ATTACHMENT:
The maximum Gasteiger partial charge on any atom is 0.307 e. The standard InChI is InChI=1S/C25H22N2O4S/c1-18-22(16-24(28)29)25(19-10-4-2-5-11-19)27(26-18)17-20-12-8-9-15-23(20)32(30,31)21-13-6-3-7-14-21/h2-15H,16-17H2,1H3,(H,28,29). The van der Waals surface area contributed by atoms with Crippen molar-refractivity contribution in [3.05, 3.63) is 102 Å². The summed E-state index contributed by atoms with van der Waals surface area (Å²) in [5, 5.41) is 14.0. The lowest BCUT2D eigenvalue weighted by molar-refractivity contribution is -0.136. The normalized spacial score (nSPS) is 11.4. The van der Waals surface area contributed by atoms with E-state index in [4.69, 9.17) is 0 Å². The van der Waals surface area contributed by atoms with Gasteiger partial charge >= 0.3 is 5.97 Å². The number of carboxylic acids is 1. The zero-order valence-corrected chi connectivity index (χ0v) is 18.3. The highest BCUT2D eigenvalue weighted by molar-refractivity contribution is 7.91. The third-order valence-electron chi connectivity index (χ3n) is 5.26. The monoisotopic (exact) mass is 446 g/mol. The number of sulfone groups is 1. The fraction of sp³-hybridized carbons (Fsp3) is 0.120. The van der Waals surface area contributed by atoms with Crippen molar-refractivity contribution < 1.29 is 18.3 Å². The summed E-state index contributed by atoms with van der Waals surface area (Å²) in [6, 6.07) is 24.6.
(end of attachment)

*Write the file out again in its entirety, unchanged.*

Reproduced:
The maximum Gasteiger partial charge on any atom is 0.307 e. The standard InChI is InChI=1S/C25H22N2O4S/c1-18-22(16-24(28)29)25(19-10-4-2-5-11-19)27(26-18)17-20-12-8-9-15-23(20)32(30,31)21-13-6-3-7-14-21/h2-15H,16-17H2,1H3,(H,28,29). The van der Waals surface area contributed by atoms with Crippen molar-refractivity contribution in [3.05, 3.63) is 102 Å². The summed E-state index contributed by atoms with van der Waals surface area (Å²) in [5, 5.41) is 14.0. The lowest BCUT2D eigenvalue weighted by molar-refractivity contribution is -0.136. The normalized spacial score (nSPS) is 11.4. The van der Waals surface area contributed by atoms with E-state index in [4.69, 9.17) is 0 Å². The van der Waals surface area contributed by atoms with Gasteiger partial charge >= 0.3 is 5.97 Å². The number of carboxylic acids is 1. The zero-order valence-corrected chi connectivity index (χ0v) is 18.3. The highest BCUT2D eigenvalue weighted by molar-refractivity contribution is 7.91. The third-order valence-electron chi connectivity index (χ3n) is 5.26. The monoisotopic (exact) mass is 446 g/mol. The number of sulfone groups is 1. The fraction of sp³-hybridized carbons (Fsp3) is 0.120. The van der Waals surface area contributed by atoms with Crippen molar-refractivity contribution < 1.29 is 18.3 Å². The summed E-state index contributed by atoms with van der Waals surface area (Å²) in [6, 6.07) is 24.6.